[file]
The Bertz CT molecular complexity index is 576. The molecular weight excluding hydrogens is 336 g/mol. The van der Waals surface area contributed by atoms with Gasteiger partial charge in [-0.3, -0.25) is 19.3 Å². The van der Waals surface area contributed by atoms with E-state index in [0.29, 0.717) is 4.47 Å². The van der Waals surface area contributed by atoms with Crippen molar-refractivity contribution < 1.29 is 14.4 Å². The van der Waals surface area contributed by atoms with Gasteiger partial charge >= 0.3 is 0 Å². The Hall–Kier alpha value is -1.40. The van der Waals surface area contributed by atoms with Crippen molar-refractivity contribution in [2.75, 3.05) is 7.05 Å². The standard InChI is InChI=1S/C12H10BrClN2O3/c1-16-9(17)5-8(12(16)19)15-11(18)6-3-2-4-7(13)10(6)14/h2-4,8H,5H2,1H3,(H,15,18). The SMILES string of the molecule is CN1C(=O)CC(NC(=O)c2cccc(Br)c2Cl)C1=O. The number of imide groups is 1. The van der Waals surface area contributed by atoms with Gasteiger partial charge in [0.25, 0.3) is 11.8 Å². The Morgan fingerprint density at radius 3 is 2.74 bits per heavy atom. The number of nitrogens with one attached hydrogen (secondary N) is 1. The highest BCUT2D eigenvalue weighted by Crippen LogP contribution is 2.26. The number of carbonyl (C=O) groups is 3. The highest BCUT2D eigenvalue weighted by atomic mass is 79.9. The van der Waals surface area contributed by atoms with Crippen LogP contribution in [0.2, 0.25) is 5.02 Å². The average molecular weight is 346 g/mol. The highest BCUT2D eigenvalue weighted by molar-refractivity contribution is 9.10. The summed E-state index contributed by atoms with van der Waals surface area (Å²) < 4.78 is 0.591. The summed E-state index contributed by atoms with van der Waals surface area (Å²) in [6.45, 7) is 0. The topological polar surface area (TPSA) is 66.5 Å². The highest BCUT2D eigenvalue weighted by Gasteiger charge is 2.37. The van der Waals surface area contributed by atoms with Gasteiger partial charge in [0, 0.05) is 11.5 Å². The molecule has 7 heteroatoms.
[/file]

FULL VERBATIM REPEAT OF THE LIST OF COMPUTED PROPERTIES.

The Bertz CT molecular complexity index is 576. The molecular weight excluding hydrogens is 336 g/mol. The van der Waals surface area contributed by atoms with Gasteiger partial charge in [-0.3, -0.25) is 19.3 Å². The van der Waals surface area contributed by atoms with E-state index in [0.29, 0.717) is 4.47 Å². The van der Waals surface area contributed by atoms with Crippen molar-refractivity contribution < 1.29 is 14.4 Å². The van der Waals surface area contributed by atoms with Gasteiger partial charge >= 0.3 is 0 Å². The Hall–Kier alpha value is -1.40. The van der Waals surface area contributed by atoms with Crippen molar-refractivity contribution in [2.75, 3.05) is 7.05 Å². The standard InChI is InChI=1S/C12H10BrClN2O3/c1-16-9(17)5-8(12(16)19)15-11(18)6-3-2-4-7(13)10(6)14/h2-4,8H,5H2,1H3,(H,15,18). The SMILES string of the molecule is CN1C(=O)CC(NC(=O)c2cccc(Br)c2Cl)C1=O. The number of imide groups is 1. The van der Waals surface area contributed by atoms with Gasteiger partial charge in [0.25, 0.3) is 11.8 Å². The Morgan fingerprint density at radius 3 is 2.74 bits per heavy atom. The number of nitrogens with one attached hydrogen (secondary N) is 1. The highest BCUT2D eigenvalue weighted by Crippen LogP contribution is 2.26. The number of carbonyl (C=O) groups is 3. The highest BCUT2D eigenvalue weighted by atomic mass is 79.9. The van der Waals surface area contributed by atoms with Crippen LogP contribution in [0.2, 0.25) is 5.02 Å². The average molecular weight is 346 g/mol. The highest BCUT2D eigenvalue weighted by molar-refractivity contribution is 9.10. The summed E-state index contributed by atoms with van der Waals surface area (Å²) < 4.78 is 0.591. The summed E-state index contributed by atoms with van der Waals surface area (Å²) in [6.45, 7) is 0. The topological polar surface area (TPSA) is 66.5 Å². The highest BCUT2D eigenvalue weighted by Gasteiger charge is 2.37. The van der Waals surface area contributed by atoms with Gasteiger partial charge in [0, 0.05) is 11.5 Å². The molecule has 7 heteroatoms.